The Violent Crime Act will achieve these reforms. And yet for the past year it's gathered dust in the House, spawned weak imitations in the Senate. America deserves better, and so do the 163 police officers who died last year. And tomorrow the Senate begins debate on our crime legislation, and I call on it to honor the memory of police, both living and dead.

Now, I know some say there are reasons for crime, and I say there's never an excuse. And, yes, we support programs for rehabilitation and recovery -- we should. We do. We support education, the goal of which is to keep people off drugs and away from crime. And we support counseling and other steps to prevent crime. But we cannot and we must not neglect law enforcement. When it comes to understanding, I say let's have a little more understanding and caring for the victims of crime and certainly for our law enforcement officers. And that is why our Violent Crime Act is based on three principles: Criminals must understand that if they commit crimes they will be caught; and if caught, they will be prosecuted; and if convicted, they will be punished. By taking hoods off the streets, we can, and must, take back the streets.

Already, we've acted administratively to ensure no deals when criminals use a gun. Our Violent Crime Act goes still further. Remember, it does no good to send law troops into battle wearing handcuffs. And so, I urge the Senate and, in coming weeks, the House to act quickly and build America up by opposing those who would tear America down. Together, let's pass this bill and help win our war on crime.

Yet I was talking to the attorney general coming in here. Our war on the Federal level alone isn't going to get the job done -- can't be won on the Federal level alone. Here in this great State, here in Oregon, as elsewhere, you know that crime is personal; it's not remote. And so, led by Denny Smith, your outstanding Congressman, you founded Oregonians Against Crime, a citizens' crime-fighting group of 115,000 law-abiding Oregonians. We can honor the heroes of the great Pacific Northwest by doing nationally what you're doing locally.

Oregonians Against Crime successfully passed the anticrime initiative that requires repeat, violent career criminals to serve their full sentences behind bars -- no parole, no temporary leave, no time off for good behavior, no weekend passes, none of this mumbo jumbo which blames the failings on the TV or on the schools or other scapegoats of society for the evil of certain individuals.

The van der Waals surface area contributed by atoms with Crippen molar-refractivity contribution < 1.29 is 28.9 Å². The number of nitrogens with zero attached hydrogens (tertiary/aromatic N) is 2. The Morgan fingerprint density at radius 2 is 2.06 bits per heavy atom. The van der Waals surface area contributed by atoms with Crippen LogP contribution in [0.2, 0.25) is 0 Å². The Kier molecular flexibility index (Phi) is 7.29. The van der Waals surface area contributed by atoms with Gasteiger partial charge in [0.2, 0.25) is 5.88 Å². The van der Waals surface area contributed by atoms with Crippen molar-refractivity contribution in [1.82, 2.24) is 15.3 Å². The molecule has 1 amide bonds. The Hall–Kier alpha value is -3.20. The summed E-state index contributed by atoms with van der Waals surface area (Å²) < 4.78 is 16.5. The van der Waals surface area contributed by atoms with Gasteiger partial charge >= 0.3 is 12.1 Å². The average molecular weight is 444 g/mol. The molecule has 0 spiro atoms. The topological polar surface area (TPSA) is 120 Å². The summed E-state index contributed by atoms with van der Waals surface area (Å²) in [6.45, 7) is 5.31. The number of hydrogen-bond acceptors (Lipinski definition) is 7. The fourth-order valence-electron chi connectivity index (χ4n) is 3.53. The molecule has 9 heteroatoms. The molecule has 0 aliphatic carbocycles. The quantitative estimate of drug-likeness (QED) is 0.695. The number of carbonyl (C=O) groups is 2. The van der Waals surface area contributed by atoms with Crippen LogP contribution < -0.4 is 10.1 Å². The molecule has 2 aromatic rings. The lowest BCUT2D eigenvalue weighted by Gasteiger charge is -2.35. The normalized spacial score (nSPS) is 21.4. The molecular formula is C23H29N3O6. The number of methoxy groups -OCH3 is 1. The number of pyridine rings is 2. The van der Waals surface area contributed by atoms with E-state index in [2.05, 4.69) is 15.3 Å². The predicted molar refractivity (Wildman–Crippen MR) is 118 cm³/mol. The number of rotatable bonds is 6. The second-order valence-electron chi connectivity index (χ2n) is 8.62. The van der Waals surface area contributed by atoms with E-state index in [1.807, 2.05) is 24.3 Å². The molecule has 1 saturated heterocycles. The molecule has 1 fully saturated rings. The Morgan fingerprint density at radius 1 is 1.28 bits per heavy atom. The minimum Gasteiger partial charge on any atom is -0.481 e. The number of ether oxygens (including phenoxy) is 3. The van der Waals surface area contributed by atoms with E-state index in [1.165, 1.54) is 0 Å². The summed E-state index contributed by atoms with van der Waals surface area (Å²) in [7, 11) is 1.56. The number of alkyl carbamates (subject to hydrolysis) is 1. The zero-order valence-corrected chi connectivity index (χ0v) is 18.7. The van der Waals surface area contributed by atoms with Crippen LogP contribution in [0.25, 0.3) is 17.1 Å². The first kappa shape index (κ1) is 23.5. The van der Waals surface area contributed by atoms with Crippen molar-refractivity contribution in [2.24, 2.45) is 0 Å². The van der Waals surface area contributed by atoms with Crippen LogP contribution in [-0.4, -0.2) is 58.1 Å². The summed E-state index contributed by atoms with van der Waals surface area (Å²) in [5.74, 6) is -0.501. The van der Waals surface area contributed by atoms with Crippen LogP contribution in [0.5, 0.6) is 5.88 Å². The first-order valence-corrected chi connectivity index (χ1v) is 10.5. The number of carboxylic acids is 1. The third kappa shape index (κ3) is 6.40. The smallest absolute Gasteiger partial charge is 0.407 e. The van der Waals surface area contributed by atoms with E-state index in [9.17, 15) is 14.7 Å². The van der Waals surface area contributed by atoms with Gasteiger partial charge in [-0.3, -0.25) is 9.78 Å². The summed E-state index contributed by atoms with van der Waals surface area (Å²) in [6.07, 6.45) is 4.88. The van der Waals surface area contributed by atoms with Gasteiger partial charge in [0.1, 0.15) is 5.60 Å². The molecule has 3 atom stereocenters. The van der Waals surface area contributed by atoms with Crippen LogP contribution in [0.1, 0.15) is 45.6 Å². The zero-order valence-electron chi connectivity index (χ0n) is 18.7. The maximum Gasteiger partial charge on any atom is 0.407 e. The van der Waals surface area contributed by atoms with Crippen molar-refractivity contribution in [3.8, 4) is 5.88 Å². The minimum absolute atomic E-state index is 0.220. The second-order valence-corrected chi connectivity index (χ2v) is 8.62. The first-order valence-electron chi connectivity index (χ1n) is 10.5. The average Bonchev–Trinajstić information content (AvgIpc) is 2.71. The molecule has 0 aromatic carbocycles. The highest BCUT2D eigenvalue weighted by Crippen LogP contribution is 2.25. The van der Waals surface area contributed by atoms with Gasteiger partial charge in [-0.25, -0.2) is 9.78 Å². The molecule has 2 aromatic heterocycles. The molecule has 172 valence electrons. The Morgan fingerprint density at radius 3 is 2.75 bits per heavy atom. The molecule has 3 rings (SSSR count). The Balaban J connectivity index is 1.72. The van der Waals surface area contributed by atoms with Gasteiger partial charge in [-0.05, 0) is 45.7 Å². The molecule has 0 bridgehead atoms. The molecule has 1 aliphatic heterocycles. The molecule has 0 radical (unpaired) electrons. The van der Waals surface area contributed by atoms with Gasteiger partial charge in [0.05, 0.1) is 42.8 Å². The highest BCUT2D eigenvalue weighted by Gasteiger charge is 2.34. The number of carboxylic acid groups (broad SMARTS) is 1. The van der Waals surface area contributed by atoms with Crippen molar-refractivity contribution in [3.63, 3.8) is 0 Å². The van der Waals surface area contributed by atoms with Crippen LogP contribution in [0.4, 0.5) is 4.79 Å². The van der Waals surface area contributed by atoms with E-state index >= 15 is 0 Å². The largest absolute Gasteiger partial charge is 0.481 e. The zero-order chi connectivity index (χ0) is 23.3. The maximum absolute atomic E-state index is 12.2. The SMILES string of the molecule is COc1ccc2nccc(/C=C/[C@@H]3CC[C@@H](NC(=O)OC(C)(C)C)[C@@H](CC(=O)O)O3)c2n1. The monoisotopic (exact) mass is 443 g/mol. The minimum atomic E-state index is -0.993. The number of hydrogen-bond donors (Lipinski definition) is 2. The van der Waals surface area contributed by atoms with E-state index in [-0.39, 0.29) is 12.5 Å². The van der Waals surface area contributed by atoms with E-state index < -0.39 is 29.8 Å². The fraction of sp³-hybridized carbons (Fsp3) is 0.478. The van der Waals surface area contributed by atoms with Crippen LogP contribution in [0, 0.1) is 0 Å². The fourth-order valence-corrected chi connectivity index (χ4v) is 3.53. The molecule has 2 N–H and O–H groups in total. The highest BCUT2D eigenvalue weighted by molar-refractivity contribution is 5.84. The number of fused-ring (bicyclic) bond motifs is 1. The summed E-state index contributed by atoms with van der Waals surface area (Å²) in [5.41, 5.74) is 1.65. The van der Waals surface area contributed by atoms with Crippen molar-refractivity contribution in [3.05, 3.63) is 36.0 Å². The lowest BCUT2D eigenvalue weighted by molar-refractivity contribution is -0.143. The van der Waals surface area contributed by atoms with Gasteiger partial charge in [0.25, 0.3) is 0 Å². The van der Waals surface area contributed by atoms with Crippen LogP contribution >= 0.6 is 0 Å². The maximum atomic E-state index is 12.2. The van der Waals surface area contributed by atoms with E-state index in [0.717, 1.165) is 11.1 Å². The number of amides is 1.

This initiative, supported by close to 1 million Oregonians, the highest vote total in this State's history, led the Oregon Legislature last year to pass a full slate of anticrime legislation, from more prison cells to tougher sentencing. You have shown the way, and every State in our country should follow. So, I call on all legislatures to boost local law enforcement through new prosecutors, police, and new prisons and by toughening crime laws at the State level, including the death penalty for the killing of local enforcement officers.

This brings me then to the final way we can honor the heroes of the great Pacific Northwest. We must tell their story to generations yet unborn, like the story of two men who are with us today. One is Sergeant Earl Johnson, shot and blinded while trying to cover his fellow officers. The other, Stanley Harmon, shot by a drug addict, now a paraplegic. To you, to your colleagues: a grateful nation salutes you.

Nothing we can say here can equal the sacrifice of Americans like these. What we can do is ensure that that sacrifice was not in vain. So, let us honor the men of this memorial, acting not only through words but deeds, to ensure a future as great as America herself. This memorial will be a monument to a nation that is right-minded and resolute, a people at once unafraid and free. It's my great privilege to now open the tribute to the greatest heroes any country could have: the Portland Police Memorial.

God bless them, and God bless the United States of America. Thank you all very, very much.

Note: The President spoke at 4:35 p.m. at Memorial Coliseum. In his remarks, he referred to William J. Bennett, Director of National Drug Control Policy; Barbara Roberts, secretary of state of Oregon; and David Frohnmayer, State attorney general and Republican gubernatorial candidate.